Living with young children often feels like a perpetual Lent. We parents give up creature comforts, privacy, personal time, the food off our plates (and sometimes clothes off our backs), money, hobbies, even sleep for the good of someone else. So, when Lent comes around each year, I sometimes find myself thinking, “What else do you want from me, Lord?”
However, this is probably the wrong way to look at Lenten sacrifice. We fast, pray and give alms not for the good of ourselves or our families, but in service to God and the human family. The spirit with which we approach the sacrifice matters.
Therefore, in our family, we try to make a series of commitments together each year: to cull through our toy and clothes closets, to collect pocket change and donate it to a worthy charity at the end of the season, to pray together nightly, to go to parish prayer services and community events, to give up certain sweets in our house and, yes, to abstain from eating meat on Fridays. In keeping certain practices as a family, we can support one another and work together to see the season through. And when we are working together, the sacrifices are not about personal suffering, but are instead transformed into a joyful work that we undertake together.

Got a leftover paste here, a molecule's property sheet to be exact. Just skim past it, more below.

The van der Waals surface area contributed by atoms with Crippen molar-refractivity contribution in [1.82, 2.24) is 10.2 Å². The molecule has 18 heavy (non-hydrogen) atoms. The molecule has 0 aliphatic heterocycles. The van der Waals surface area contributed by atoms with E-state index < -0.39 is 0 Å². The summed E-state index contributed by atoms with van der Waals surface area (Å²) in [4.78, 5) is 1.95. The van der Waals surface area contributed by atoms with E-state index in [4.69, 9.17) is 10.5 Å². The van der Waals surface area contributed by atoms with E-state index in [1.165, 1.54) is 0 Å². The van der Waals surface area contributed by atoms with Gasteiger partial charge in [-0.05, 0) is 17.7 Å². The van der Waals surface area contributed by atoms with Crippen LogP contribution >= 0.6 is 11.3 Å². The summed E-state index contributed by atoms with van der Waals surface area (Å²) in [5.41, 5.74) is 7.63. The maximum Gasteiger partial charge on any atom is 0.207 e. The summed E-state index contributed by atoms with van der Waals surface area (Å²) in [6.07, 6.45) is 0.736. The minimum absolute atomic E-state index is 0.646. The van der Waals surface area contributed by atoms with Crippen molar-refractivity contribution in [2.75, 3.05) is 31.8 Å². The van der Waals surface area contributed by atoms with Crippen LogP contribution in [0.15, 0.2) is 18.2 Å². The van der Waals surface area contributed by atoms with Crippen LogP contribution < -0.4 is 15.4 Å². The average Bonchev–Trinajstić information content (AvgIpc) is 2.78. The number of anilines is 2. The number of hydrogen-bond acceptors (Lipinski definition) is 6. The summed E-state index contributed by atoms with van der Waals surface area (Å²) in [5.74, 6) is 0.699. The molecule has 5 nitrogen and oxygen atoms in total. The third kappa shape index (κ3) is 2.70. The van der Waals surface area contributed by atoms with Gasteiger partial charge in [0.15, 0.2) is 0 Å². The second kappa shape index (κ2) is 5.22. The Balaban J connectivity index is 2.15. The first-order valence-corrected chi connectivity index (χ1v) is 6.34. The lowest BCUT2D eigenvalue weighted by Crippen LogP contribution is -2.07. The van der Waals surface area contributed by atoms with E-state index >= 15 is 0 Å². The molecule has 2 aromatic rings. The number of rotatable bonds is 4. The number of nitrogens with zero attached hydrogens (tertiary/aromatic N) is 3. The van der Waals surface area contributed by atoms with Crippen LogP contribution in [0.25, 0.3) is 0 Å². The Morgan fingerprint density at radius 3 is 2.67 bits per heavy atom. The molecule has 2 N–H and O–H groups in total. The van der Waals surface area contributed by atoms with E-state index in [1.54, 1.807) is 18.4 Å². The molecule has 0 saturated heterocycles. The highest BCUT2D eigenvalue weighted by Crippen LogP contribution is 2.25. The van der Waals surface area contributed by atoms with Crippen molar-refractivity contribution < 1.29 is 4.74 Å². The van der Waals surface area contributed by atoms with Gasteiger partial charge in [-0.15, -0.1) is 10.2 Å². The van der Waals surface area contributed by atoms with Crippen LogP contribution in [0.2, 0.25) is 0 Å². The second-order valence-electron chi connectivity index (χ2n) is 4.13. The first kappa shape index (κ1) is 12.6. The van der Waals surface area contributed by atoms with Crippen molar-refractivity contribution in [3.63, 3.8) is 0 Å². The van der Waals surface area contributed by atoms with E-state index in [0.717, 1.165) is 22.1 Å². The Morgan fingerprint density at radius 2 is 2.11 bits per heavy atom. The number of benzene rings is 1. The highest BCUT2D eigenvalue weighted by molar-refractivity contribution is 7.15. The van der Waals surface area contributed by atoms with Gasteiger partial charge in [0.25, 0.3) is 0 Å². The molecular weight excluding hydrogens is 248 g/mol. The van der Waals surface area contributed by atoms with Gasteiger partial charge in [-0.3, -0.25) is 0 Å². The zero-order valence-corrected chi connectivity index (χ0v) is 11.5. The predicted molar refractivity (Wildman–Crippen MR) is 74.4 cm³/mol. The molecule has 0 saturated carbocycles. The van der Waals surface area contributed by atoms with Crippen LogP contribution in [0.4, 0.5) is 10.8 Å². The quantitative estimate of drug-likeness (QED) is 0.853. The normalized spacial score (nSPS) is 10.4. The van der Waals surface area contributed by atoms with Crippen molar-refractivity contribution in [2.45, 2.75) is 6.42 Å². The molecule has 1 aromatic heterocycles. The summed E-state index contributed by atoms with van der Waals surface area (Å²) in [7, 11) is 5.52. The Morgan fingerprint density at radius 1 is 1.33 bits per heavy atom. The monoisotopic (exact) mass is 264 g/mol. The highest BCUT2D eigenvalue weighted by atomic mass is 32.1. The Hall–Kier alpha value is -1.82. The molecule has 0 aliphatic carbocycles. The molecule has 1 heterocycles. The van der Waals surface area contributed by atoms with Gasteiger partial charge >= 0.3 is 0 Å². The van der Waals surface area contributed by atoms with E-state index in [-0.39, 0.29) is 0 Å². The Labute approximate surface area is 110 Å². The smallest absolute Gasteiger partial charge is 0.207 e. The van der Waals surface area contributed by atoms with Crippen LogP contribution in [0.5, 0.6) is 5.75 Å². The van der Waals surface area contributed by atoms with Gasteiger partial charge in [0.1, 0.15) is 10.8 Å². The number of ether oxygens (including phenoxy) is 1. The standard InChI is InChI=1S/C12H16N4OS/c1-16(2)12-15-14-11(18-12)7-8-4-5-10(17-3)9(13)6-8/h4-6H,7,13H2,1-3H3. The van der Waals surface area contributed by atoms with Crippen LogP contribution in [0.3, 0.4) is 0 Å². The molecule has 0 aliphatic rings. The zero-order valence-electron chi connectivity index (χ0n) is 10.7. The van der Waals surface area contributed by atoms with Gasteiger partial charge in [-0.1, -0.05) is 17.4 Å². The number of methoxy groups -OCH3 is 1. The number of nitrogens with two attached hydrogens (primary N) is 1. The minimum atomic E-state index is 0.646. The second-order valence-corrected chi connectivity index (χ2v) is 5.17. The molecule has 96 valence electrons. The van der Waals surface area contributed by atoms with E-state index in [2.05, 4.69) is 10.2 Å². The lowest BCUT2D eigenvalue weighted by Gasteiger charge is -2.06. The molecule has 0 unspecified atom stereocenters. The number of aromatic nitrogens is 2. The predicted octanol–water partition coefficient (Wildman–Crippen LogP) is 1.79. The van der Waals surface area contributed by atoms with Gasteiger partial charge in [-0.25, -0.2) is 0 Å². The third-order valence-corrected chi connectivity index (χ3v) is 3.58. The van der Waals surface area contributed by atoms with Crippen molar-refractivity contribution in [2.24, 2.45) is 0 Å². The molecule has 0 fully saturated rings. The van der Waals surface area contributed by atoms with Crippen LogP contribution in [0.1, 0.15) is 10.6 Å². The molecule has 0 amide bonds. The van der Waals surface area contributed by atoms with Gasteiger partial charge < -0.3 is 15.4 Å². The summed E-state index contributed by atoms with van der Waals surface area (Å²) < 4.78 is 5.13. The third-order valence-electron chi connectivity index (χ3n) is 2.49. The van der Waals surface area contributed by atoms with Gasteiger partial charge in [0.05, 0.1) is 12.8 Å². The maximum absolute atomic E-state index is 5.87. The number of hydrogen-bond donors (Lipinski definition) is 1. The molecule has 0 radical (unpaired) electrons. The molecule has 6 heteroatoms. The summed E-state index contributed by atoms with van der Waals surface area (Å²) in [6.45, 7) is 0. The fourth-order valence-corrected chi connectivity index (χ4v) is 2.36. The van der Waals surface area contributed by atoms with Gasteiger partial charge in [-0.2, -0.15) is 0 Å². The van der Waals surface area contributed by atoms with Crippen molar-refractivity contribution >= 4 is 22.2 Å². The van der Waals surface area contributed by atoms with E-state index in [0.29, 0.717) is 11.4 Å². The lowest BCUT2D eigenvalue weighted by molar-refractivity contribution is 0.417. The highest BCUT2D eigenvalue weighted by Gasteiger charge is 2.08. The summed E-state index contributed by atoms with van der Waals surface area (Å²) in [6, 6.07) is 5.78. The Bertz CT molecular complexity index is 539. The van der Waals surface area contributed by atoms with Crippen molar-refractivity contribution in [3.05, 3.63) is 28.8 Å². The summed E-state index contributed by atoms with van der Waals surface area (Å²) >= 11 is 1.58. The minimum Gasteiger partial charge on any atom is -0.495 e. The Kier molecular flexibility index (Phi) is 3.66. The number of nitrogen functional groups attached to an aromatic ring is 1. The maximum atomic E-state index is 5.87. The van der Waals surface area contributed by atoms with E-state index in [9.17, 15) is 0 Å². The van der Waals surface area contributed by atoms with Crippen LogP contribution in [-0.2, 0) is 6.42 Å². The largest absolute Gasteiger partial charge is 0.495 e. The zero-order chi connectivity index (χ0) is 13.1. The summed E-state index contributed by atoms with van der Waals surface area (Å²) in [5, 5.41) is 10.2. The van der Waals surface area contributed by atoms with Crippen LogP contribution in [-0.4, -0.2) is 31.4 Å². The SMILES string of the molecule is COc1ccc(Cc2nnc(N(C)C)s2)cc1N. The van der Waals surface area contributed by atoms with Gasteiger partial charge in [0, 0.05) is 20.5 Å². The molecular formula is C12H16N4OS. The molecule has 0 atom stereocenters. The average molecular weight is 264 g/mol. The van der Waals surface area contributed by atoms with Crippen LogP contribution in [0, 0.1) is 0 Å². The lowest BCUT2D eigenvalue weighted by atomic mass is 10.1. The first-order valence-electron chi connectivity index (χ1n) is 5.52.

Our family practices have changed the way I look at Lent. Instead of focusing on myself and what I am doing, I try to think about how I can better serve God and my neighbor during this season of preparation. The Jesuits call this magis — that is, doing more for God — and for their ranks it is a reminder to keep a constant restlessness in service, not being satisfied by what has been done. But the word magis is simply Latin for “more.” We are loved by a God who loves without limit. What more can we do to love him in the same unbounded way this Lent?